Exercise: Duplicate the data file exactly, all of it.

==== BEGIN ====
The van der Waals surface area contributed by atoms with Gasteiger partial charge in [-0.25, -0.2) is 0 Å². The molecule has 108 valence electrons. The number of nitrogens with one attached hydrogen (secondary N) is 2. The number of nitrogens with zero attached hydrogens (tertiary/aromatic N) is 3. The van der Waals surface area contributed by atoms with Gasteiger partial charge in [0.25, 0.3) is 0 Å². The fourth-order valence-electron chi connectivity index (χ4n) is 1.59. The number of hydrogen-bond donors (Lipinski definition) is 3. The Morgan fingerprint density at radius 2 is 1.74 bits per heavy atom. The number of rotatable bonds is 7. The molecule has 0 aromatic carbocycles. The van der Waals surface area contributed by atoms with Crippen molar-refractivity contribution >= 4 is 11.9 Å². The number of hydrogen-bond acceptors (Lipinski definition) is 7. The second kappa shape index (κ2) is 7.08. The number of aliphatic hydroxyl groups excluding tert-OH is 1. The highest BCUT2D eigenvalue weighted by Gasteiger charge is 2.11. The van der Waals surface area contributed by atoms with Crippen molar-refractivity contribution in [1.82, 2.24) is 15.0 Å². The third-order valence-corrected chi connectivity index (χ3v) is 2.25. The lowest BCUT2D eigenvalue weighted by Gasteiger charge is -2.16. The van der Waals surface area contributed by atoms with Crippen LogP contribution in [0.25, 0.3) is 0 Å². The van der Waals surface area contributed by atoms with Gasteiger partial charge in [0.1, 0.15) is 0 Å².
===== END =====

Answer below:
The van der Waals surface area contributed by atoms with Gasteiger partial charge in [-0.25, -0.2) is 0 Å². The molecule has 108 valence electrons. The number of nitrogens with one attached hydrogen (secondary N) is 2. The number of nitrogens with zero attached hydrogens (tertiary/aromatic N) is 3. The van der Waals surface area contributed by atoms with Gasteiger partial charge in [0.25, 0.3) is 0 Å². The fourth-order valence-electron chi connectivity index (χ4n) is 1.59. The number of hydrogen-bond donors (Lipinski definition) is 3. The Morgan fingerprint density at radius 2 is 1.74 bits per heavy atom. The number of rotatable bonds is 7. The molecule has 0 aromatic carbocycles. The van der Waals surface area contributed by atoms with Crippen molar-refractivity contribution >= 4 is 11.9 Å². The number of hydrogen-bond acceptors (Lipinski definition) is 7. The second kappa shape index (κ2) is 7.08. The number of aliphatic hydroxyl groups excluding tert-OH is 1. The highest BCUT2D eigenvalue weighted by Gasteiger charge is 2.11. The van der Waals surface area contributed by atoms with Crippen molar-refractivity contribution in [1.82, 2.24) is 15.0 Å². The third-order valence-corrected chi connectivity index (χ3v) is 2.25. The lowest BCUT2D eigenvalue weighted by Gasteiger charge is -2.16. The van der Waals surface area contributed by atoms with Crippen LogP contribution in [0.25, 0.3) is 0 Å². The van der Waals surface area contributed by atoms with Gasteiger partial charge in [0.1, 0.15) is 0 Å².